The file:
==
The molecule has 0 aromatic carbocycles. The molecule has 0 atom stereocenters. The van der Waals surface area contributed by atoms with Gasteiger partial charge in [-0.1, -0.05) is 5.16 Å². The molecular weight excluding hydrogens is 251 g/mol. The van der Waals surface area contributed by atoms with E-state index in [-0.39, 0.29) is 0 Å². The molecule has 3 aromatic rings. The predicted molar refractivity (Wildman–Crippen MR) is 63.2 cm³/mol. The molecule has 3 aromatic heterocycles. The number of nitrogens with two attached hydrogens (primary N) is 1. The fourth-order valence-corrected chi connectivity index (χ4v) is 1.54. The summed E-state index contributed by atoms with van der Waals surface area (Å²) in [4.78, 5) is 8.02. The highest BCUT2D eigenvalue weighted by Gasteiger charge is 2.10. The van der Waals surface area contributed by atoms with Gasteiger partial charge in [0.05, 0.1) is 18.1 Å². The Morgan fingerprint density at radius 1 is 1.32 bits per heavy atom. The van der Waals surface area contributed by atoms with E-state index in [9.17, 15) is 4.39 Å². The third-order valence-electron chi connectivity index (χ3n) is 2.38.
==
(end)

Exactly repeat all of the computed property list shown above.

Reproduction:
The molecule has 0 aromatic carbocycles. The molecule has 0 atom stereocenters. The van der Waals surface area contributed by atoms with Gasteiger partial charge in [-0.1, -0.05) is 5.16 Å². The molecular weight excluding hydrogens is 251 g/mol. The van der Waals surface area contributed by atoms with E-state index in [-0.39, 0.29) is 0 Å². The molecule has 3 aromatic rings. The predicted molar refractivity (Wildman–Crippen MR) is 63.2 cm³/mol. The molecule has 3 aromatic heterocycles. The number of nitrogens with two attached hydrogens (primary N) is 1. The fourth-order valence-corrected chi connectivity index (χ4v) is 1.54. The summed E-state index contributed by atoms with van der Waals surface area (Å²) in [4.78, 5) is 8.02. The highest BCUT2D eigenvalue weighted by Gasteiger charge is 2.10. The van der Waals surface area contributed by atoms with Gasteiger partial charge in [0.05, 0.1) is 18.1 Å². The Morgan fingerprint density at radius 1 is 1.32 bits per heavy atom. The van der Waals surface area contributed by atoms with E-state index in [9.17, 15) is 4.39 Å². The third-order valence-electron chi connectivity index (χ3n) is 2.38.